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Mediating Commercial Disputes - Do we need legislation?

Mediating Commercial Disputes - Do we need legislation?

A ‘Mediation (Scotland) Bill’ has been proposed. Is new legislation actually needed given the well-established and successful use of mediation in commercial disputes?

The proposal

The aim of the proposed legislation is to increase the use and consistency of mediation services in Scotland. In broad terms: (1) questionnaire: parties would have to complete a ‘self-test’ questionnaire at the beginning of a court action to ascertain the appropriateness of mediation; and (2) mandatory meeting: parties would then have to attend a mandatory meeting with a court appointed ‘duty mediator’ to consider the responses and decide whether to proceed with a mediation. The process would be facilitative; there would be no obligation on parties to mediate.

The proposed Bill would apply to all civil commercial cases with some limited exclusions. I have therefore considered it in the context of my own experience advising on construction and engineering disputes, often complex and with large sums of money at stake. These types of commercial disputes are commonly dealt with in the commercial court of the Court of Session. Mediation is often used very successfully to resolve such disputes, but I am not convinced that there is a need for commercial actions to be included within the new proposals. Why?

Commercial Courts already encourage mediation

Commercial judges have wide case-management powers, which are used to encourage and enable parties to resolve their dispute without the need for a court hearing:

  • Mandatory discussions about alternative dispute resolution (“ADR”) are likely to include mediation: before raising an action parties are required to: “… consider carefully and discuss whether all or some of the dispute may be amenable to some sort of alternative dispute resolution”. Similar discussions must take place prior to the ‘preliminary’ and ‘procedural’ hearings once the action has been raised. Those discussions are likely to include mediation, and are consistent with solicitors’ duties under the Law Society rules to advise clients on ADR options.
  • Active case management means mediation can be considered at an appropriate stage: the timing of discussions can be critical to the successful mediation of a complex commercial dispute. In high value cases the parties must be able to assess risk in an informed way. The commercial courts’ procedures facilitate this by ensuring that parties work towards early identification of the real issues in dispute, which, in turn, enhances the prospects of a mediation being successful.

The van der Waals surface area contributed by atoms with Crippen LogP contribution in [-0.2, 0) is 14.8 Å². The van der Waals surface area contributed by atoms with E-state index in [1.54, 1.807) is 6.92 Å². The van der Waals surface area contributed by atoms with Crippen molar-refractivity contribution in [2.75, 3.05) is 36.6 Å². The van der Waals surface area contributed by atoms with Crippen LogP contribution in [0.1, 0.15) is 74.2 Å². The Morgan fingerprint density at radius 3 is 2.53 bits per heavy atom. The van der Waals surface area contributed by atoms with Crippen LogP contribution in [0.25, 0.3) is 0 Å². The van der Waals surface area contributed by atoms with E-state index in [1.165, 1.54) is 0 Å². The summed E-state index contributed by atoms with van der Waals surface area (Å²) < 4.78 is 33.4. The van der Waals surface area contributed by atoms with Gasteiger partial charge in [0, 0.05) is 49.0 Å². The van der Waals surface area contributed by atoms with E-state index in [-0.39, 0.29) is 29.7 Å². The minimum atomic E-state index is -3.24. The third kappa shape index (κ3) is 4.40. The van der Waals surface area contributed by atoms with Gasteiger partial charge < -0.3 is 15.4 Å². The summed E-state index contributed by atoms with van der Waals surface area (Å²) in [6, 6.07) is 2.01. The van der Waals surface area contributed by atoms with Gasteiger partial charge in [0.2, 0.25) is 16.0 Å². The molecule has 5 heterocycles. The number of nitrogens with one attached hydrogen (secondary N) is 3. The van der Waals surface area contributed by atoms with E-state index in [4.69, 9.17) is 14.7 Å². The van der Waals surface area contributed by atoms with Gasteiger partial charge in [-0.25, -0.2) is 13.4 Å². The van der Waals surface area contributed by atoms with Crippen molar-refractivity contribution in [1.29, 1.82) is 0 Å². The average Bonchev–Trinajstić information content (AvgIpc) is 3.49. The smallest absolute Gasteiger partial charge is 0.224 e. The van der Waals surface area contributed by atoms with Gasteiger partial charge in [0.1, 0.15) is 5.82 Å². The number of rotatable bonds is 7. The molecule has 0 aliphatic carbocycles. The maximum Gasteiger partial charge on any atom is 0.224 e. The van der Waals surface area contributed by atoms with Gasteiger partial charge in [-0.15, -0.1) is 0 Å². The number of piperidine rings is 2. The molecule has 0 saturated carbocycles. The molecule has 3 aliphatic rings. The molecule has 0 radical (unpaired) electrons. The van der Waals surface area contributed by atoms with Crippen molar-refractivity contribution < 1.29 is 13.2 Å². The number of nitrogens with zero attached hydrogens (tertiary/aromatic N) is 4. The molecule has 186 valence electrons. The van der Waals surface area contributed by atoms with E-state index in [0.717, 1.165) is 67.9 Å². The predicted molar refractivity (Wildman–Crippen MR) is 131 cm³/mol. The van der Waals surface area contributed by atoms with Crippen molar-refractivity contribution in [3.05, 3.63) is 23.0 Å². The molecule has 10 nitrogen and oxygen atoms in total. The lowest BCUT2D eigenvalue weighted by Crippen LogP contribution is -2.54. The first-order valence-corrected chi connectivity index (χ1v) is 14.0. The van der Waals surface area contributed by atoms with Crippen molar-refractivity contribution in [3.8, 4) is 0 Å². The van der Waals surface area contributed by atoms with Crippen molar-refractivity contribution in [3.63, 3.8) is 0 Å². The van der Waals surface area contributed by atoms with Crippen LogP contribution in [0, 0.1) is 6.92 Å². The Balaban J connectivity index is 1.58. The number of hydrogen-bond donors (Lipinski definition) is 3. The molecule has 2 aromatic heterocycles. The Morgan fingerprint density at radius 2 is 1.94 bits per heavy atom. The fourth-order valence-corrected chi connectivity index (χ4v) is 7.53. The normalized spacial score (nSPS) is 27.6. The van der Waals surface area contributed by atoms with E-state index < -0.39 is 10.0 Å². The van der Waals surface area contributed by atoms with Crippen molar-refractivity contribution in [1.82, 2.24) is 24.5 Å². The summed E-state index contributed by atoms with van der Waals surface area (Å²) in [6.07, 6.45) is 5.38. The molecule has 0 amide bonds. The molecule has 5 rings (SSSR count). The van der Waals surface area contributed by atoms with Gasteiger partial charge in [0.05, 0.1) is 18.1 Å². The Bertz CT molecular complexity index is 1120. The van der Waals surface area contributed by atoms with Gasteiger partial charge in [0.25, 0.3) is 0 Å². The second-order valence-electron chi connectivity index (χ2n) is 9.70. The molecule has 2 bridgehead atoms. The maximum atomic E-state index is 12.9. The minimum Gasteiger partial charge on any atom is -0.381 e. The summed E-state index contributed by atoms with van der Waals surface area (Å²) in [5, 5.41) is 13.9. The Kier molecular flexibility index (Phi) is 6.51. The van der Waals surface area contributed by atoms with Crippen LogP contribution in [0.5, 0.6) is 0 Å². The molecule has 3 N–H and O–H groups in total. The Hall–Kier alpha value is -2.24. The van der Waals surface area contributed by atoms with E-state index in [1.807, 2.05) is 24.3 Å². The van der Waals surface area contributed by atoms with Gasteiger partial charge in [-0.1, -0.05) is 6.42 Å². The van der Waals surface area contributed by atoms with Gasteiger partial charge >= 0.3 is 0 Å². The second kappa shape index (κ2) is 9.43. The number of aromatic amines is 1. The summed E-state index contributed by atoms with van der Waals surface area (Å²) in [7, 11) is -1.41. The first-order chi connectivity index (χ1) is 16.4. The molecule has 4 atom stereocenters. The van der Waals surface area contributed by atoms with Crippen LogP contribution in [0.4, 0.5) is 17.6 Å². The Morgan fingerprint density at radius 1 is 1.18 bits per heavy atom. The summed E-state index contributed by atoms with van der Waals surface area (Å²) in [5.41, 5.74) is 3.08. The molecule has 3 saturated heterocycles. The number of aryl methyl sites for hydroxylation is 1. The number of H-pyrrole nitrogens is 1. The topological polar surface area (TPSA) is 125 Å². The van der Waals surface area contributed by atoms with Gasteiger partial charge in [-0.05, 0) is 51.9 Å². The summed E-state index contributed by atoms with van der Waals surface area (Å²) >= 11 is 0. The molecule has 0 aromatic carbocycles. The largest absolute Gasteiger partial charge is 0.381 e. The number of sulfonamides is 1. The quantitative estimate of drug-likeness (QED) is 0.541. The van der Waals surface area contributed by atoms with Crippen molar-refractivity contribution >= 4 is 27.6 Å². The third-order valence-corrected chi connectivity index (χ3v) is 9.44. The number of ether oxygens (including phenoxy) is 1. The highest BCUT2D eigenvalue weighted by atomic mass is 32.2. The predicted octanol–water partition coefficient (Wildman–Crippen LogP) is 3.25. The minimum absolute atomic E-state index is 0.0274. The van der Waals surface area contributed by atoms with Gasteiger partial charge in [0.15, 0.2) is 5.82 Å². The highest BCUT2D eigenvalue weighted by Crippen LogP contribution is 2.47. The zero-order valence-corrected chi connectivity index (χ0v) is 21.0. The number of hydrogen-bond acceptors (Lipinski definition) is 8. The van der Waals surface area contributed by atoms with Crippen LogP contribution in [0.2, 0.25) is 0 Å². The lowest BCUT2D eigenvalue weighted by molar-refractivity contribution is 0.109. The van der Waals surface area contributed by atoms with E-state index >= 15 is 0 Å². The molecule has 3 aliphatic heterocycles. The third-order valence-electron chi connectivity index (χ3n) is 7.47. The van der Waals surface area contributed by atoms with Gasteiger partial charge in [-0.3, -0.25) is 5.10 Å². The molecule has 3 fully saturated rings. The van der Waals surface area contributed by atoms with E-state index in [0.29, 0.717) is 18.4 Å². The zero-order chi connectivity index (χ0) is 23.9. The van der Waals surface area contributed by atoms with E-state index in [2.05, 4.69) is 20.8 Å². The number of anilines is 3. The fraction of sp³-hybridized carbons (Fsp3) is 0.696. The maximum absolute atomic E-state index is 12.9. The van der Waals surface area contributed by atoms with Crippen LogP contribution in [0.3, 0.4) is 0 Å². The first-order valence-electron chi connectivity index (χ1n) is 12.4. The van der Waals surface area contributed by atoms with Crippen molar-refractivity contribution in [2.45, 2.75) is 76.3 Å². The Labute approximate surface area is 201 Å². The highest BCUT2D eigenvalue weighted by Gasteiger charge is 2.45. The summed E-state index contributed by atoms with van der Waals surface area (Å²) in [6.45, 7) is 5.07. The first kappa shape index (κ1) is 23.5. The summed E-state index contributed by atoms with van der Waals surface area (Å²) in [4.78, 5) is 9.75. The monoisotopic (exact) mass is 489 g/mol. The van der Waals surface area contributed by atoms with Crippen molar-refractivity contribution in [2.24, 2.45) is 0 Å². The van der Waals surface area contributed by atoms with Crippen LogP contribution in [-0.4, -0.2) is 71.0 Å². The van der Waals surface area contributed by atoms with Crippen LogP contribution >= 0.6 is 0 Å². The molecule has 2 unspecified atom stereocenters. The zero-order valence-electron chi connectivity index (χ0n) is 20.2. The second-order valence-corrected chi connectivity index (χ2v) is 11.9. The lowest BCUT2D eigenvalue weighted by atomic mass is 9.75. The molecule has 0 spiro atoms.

• Party meetings are regularly ordered “with a view to possible resolution of the action”: These orders are flexible in nature and may encompass a mediation, or simply a discussion between the parties or their Counsel in an effort to reach settlement or at least narrow the issues in dispute. I have seen settlements being achieved as a result of such an order. A commercial judge recently highlighted that the court can play a role during parties’ discussions: “In one case, parties came back to me after their meeting with each other and told me that if one of the issues in dispute could be resolved by me then they needn’t trouble the court with the other issues in the case as they would be able to sort these out amongst themselves”

In this context, adding mandatory meetings to comply with new legislation would be of limited benefit to parties engaged in commercial disputes. In fact, it would add a further layer of legal expense to what is already an expensive procedure in the commercial court. Alternative ways of encouraging the use of mediation, in line with the policy objectives of the proposed bill, might include the development of a court Practice Note to aid discussions about ADR (perhaps even covering the content of the proposed questionnaire).

The bigger picture

Encouraging parties to resolve their disputes outwith the courts is to be encouraged, and I have seen seemingly intractable disputes resolve once parties start talking to each other through mediation. Nonetheless, the proposed Bill comes at a time of substantial reform to our existing court rules. Active case management is at the core of those reforms. In a September 2018 speech, Lord President Carloway quoted Abraham Lincoln:

“Discourage litigation. Persuade your neighbors to compromise whenever you can. Point out to them how the nominal winner is often a real loser - in fees, expenses, and waste of time. As a peacemaker the lawyer has a superior opportunity of being a good man. There will still be business enough.”

So, the court is already alive to the benefits of ADR and it seems to me that active case management, rather than new legislation, is the key to resolution of commercial disputes outside of the courts. 

Consultation response

The proposal will facilitate an interesting debate on ways to increase awareness of mediation and ADR more generally. The consultation paper is open to responses by Tuesday, 20 August 2019.

By Nick McAndrew
Senior Solicitor, Construction

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